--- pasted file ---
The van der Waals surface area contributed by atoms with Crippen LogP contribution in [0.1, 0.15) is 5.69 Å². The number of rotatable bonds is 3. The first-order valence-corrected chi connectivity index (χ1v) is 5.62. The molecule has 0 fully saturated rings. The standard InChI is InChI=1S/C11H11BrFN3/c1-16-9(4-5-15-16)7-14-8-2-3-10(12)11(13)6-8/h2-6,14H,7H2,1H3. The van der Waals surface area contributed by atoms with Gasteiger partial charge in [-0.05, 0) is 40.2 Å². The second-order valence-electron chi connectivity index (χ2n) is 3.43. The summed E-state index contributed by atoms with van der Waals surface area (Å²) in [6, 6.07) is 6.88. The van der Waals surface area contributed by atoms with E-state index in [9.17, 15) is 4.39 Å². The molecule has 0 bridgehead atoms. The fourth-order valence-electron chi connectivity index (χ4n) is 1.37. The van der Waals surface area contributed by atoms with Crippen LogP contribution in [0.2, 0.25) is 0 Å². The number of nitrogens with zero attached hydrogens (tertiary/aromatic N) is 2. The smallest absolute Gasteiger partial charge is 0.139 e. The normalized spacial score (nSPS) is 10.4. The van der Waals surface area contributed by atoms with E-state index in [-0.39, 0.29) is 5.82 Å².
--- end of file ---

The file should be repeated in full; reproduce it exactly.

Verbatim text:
The van der Waals surface area contributed by atoms with Crippen LogP contribution in [0.1, 0.15) is 5.69 Å². The number of rotatable bonds is 3. The first-order valence-corrected chi connectivity index (χ1v) is 5.62. The molecule has 0 fully saturated rings. The standard InChI is InChI=1S/C11H11BrFN3/c1-16-9(4-5-15-16)7-14-8-2-3-10(12)11(13)6-8/h2-6,14H,7H2,1H3. The van der Waals surface area contributed by atoms with Gasteiger partial charge in [-0.05, 0) is 40.2 Å². The second-order valence-electron chi connectivity index (χ2n) is 3.43. The summed E-state index contributed by atoms with van der Waals surface area (Å²) in [6, 6.07) is 6.88. The van der Waals surface area contributed by atoms with E-state index in [9.17, 15) is 4.39 Å². The molecule has 0 bridgehead atoms. The fourth-order valence-electron chi connectivity index (χ4n) is 1.37. The van der Waals surface area contributed by atoms with Crippen LogP contribution in [0.2, 0.25) is 0 Å². The number of nitrogens with zero attached hydrogens (tertiary/aromatic N) is 2. The smallest absolute Gasteiger partial charge is 0.139 e. The normalized spacial score (nSPS) is 10.4. The van der Waals surface area contributed by atoms with E-state index in [-0.39, 0.29) is 5.82 Å².